For FY1999-2000, the State appropriated $3,000,000 for the Alabama Virtual Library in the budget of the Alabama Public Library Service (APLS). APLS was the unanimous choice of the representatives of all the educational sectors as the state agency to oversee the development and management of the AVL. The groups seeking funding for the AVL promised the legislators that:

The AVL will serve constituents of the Alabama Commission on Higher Education (NAAL), Alabama Dept. of Postsecondary Education (public two-year colleges), Alabama Public Library Service (public libraries), Alabama State Department of Education (k-12 school systems). A board representing these state agencies and the Alabama Supercomputer Authority will be appointed to oversee the AVL. The Alabama Public Library Service is the state agency legally responsible to manage the AVL and will serve as the fiscal agent. The Alabama Supercomputer Authority will provide technical expertise.

Dr. Lamar Veatch, director of APLS, has invited the 5 educational agencies to make three appointments to an AVL board/steering committee/advisory committee. Of these appointments, one should represent the agency and at least one should represent its constituents. Agencies to be represented are:

- Alabama Commission on Higher Education

- Alabama Department of Postsecondary Education

- Alabama State Department of Education

- Alabama Public Library Service

- Alabama Supercomputer Authority

The appointed board will be the body that makes the decisions about the AVL including selection of the databases, how these will be accessed, etc. Funds for the AVL will not be available until October 1, 1999. Under state law, agencies cannot contract for services until the funds available. For the past year, a Steering Committee for the AVL (an informal group representing the state agencies described above along with representatives of the constituent groups) has been working to achieve funding and develop an AVL implementation plan. For the first official meeting of the AVL Board, this committee will recommend that the Board license several databases for Phase I of the AVL. Vendors will be asked to make these available immediately so that some AVL resources can be made available when school starts in August 1999. Point to stress: this will be a temporary implementation and will not represent the entire AVL databases that will be available.

The informal steering committee is reviewing proposals and will PROBABLY recommend that the board license:

- Online encyclopedia

- General periodicals index with full text of articles

- "Reference center" like SIRS Discoverer/Researcher and Electric Library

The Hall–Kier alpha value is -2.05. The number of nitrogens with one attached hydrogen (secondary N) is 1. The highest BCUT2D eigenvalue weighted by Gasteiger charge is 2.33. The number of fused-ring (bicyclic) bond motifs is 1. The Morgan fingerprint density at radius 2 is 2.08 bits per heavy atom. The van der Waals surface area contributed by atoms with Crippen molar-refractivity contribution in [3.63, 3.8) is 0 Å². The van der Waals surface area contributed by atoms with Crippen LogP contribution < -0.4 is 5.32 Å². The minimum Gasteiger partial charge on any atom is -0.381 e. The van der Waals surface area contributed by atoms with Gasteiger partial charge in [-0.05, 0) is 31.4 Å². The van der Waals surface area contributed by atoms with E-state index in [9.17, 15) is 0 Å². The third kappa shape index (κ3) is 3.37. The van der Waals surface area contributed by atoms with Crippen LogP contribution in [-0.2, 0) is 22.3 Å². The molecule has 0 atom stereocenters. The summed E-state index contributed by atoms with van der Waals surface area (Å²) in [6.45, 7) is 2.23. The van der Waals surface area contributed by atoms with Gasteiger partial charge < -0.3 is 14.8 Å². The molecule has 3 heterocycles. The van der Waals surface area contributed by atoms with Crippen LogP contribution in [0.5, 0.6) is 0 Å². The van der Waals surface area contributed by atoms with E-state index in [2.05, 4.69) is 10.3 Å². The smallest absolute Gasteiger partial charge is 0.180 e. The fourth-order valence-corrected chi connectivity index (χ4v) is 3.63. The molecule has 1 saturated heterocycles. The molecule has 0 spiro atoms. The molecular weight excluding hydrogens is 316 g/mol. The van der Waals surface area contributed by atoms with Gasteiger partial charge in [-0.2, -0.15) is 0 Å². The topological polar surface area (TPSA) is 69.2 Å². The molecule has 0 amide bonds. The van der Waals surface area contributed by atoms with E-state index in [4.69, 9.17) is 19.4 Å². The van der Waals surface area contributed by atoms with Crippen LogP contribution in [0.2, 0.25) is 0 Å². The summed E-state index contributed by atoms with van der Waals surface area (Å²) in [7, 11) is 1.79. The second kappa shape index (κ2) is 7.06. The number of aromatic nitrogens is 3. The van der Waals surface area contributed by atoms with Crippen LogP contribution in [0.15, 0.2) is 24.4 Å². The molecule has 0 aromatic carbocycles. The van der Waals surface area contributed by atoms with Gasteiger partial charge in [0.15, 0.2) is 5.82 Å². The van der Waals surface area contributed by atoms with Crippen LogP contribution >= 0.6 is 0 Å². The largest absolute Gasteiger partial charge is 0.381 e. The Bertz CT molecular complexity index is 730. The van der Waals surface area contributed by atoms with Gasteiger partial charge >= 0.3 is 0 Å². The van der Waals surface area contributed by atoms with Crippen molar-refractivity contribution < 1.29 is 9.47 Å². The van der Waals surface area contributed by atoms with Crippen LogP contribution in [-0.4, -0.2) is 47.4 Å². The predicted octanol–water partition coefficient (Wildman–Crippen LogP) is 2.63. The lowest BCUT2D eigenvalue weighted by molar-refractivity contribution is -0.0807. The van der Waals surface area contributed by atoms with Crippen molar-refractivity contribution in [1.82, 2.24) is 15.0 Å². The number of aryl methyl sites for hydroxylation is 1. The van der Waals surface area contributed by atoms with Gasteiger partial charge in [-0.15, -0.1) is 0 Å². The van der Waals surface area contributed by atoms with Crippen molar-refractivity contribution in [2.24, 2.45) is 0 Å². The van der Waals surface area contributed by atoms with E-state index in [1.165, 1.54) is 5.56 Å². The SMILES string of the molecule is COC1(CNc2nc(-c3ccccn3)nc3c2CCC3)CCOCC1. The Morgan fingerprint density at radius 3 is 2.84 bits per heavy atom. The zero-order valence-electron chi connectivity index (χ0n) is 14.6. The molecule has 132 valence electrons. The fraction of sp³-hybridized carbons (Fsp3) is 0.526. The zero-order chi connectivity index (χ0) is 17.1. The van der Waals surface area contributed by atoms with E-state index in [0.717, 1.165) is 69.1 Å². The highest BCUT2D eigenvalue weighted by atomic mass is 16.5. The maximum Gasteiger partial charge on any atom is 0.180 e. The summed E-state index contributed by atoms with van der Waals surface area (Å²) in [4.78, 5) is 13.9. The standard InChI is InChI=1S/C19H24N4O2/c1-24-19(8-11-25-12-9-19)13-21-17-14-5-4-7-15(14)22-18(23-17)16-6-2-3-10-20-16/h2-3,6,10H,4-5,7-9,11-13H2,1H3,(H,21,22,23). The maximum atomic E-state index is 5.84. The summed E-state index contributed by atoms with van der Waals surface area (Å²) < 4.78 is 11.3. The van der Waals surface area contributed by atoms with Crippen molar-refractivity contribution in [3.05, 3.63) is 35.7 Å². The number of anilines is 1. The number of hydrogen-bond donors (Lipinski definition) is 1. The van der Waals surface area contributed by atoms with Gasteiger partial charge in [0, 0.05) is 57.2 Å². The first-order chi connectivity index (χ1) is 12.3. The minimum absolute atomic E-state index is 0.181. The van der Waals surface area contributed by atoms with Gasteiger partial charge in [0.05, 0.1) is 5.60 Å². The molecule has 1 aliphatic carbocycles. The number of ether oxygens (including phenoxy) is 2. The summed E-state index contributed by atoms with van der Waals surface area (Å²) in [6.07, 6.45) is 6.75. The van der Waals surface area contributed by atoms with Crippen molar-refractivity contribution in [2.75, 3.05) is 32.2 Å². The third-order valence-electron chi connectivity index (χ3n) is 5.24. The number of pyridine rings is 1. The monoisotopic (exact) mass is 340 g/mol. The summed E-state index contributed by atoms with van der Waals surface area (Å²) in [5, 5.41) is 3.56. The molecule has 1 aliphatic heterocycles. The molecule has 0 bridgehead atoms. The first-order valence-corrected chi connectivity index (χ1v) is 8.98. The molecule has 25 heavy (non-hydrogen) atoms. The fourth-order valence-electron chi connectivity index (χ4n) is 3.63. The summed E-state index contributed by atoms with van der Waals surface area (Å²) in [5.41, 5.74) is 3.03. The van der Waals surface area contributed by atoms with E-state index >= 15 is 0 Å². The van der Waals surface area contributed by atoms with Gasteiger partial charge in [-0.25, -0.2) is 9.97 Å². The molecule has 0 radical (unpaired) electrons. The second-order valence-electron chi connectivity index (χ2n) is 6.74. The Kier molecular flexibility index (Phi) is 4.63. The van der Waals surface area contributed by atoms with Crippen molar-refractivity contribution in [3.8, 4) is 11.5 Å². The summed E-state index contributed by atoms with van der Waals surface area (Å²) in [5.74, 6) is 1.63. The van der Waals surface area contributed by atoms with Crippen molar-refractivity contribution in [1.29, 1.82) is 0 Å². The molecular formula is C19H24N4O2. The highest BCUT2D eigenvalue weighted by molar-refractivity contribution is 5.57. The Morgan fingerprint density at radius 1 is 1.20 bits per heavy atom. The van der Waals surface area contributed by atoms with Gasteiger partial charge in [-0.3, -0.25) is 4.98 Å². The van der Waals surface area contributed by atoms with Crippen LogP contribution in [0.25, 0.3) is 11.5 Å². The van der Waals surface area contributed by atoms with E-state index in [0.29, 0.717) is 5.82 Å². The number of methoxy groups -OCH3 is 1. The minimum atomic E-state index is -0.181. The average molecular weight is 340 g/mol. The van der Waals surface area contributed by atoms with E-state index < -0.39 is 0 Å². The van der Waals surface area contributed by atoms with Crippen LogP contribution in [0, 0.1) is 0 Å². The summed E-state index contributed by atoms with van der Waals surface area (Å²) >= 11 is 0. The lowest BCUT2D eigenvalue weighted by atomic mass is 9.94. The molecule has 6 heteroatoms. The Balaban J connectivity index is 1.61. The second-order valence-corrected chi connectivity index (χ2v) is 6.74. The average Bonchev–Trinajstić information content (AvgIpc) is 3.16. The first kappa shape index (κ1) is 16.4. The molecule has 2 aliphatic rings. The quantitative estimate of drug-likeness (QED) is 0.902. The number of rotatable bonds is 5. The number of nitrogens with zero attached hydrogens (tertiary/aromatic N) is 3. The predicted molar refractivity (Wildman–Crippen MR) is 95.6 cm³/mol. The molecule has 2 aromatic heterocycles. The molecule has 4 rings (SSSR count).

- Index to education journals that includes full text of articles

- Index to newspapers

The BOARD will decide if it will do this and will determine which databases to license. The informal steering committee can only recommend a course of action. If the Board concurs and licenses any or all of the above, volunteers from the library community will be asked to assist with immediate implementation, and especially, training. The primary goal will be to have the databases available from every network-ready public K-12 school when school opens for Fall99. Because there are fewer public libraries and 2-and 4- year college libraries to connect, it seems it will be easier to have the databases readily available from those sites. An equally important task within this goal will be to provide training to assure the databases will be used efficiently and effectively.

The informal steering committee will probably recommend that all of the databases selected by the Board be made available for all libraries -- at the choice of the library. The vendors offer various iterations of their databases -- selected and designed to be appropriate for different age groups. However, elementary schools might want to make the elementary age product available for students, but the college (adult) product available for teachers. Public libraries will probably want to make all databases available because they serve a broad range of patron age groups. The public libraries are the primary service points for areas where the schools/school media centers do not yet have Internet connectivity. Public libraries will be the primary service point for home-schooled students and those attending private schools. Every county in Alabama has a public library with Internet connectivity, so these students will have access to the databases.

The AVL will support access to databases from schools and libraries. In this initial phase, there are no plans for the AVL to support access from homes. HOWEVER, many vendors offer remote patron access, and if libraries/schools want to offer this service, they can negotiate this with the vendors whose database are selected for the AVL. (The burden of supporting remote patron access will rest with the library/school, not the AVL. Some vendors charge extra for remote access, the AVL will probably not pay these charges).

Access to the AVL will require a network browser and an Internet connection. While the Alabama Supercomputer Authority will provide technical support for the AVL, access to the databases can be via any Internet Service Provider.The informal steering committee hopes the Board or APLS will immediately establish a web page and a list serve to assure the education community is kept informed of AVL developments.